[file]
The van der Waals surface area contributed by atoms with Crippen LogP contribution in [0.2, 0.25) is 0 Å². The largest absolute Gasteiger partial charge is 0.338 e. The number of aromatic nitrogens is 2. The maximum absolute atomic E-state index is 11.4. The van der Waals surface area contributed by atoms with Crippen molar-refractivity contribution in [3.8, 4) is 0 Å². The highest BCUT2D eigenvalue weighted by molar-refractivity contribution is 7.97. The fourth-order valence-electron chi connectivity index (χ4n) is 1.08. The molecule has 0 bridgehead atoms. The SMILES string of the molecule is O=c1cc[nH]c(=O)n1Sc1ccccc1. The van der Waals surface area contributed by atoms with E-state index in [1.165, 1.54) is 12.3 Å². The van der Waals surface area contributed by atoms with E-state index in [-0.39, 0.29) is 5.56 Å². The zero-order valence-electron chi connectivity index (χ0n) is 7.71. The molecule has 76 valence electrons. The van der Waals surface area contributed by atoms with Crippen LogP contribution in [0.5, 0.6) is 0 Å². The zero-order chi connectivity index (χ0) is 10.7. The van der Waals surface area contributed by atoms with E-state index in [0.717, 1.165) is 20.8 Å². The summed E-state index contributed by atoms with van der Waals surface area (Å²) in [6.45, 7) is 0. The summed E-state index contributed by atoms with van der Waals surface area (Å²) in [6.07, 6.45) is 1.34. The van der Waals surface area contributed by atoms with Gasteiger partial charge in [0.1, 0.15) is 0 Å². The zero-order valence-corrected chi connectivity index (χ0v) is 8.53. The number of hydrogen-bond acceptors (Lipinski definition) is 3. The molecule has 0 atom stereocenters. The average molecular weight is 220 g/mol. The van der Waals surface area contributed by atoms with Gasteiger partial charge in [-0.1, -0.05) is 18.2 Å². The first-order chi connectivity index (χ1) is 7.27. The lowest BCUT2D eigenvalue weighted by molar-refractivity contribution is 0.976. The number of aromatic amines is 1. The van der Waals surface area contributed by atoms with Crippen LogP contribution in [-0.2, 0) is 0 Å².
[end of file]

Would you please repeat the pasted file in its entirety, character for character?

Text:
The van der Waals surface area contributed by atoms with Crippen LogP contribution in [0.2, 0.25) is 0 Å². The largest absolute Gasteiger partial charge is 0.338 e. The number of aromatic nitrogens is 2. The maximum absolute atomic E-state index is 11.4. The van der Waals surface area contributed by atoms with Crippen molar-refractivity contribution in [3.8, 4) is 0 Å². The highest BCUT2D eigenvalue weighted by molar-refractivity contribution is 7.97. The fourth-order valence-electron chi connectivity index (χ4n) is 1.08. The molecule has 0 bridgehead atoms. The SMILES string of the molecule is O=c1cc[nH]c(=O)n1Sc1ccccc1. The van der Waals surface area contributed by atoms with E-state index in [1.165, 1.54) is 12.3 Å². The van der Waals surface area contributed by atoms with E-state index in [-0.39, 0.29) is 5.56 Å². The zero-order valence-electron chi connectivity index (χ0n) is 7.71. The molecule has 76 valence electrons. The van der Waals surface area contributed by atoms with Crippen LogP contribution in [0.5, 0.6) is 0 Å². The zero-order chi connectivity index (χ0) is 10.7. The van der Waals surface area contributed by atoms with E-state index in [0.717, 1.165) is 20.8 Å². The summed E-state index contributed by atoms with van der Waals surface area (Å²) in [6.45, 7) is 0. The summed E-state index contributed by atoms with van der Waals surface area (Å²) in [6.07, 6.45) is 1.34. The van der Waals surface area contributed by atoms with Gasteiger partial charge in [0.1, 0.15) is 0 Å². The zero-order valence-corrected chi connectivity index (χ0v) is 8.53. The number of hydrogen-bond acceptors (Lipinski definition) is 3. The molecule has 0 atom stereocenters. The average molecular weight is 220 g/mol. The van der Waals surface area contributed by atoms with Gasteiger partial charge in [-0.1, -0.05) is 18.2 Å². The first-order chi connectivity index (χ1) is 7.27. The lowest BCUT2D eigenvalue weighted by molar-refractivity contribution is 0.976. The number of aromatic amines is 1. The van der Waals surface area contributed by atoms with Crippen LogP contribution in [-0.2, 0) is 0 Å².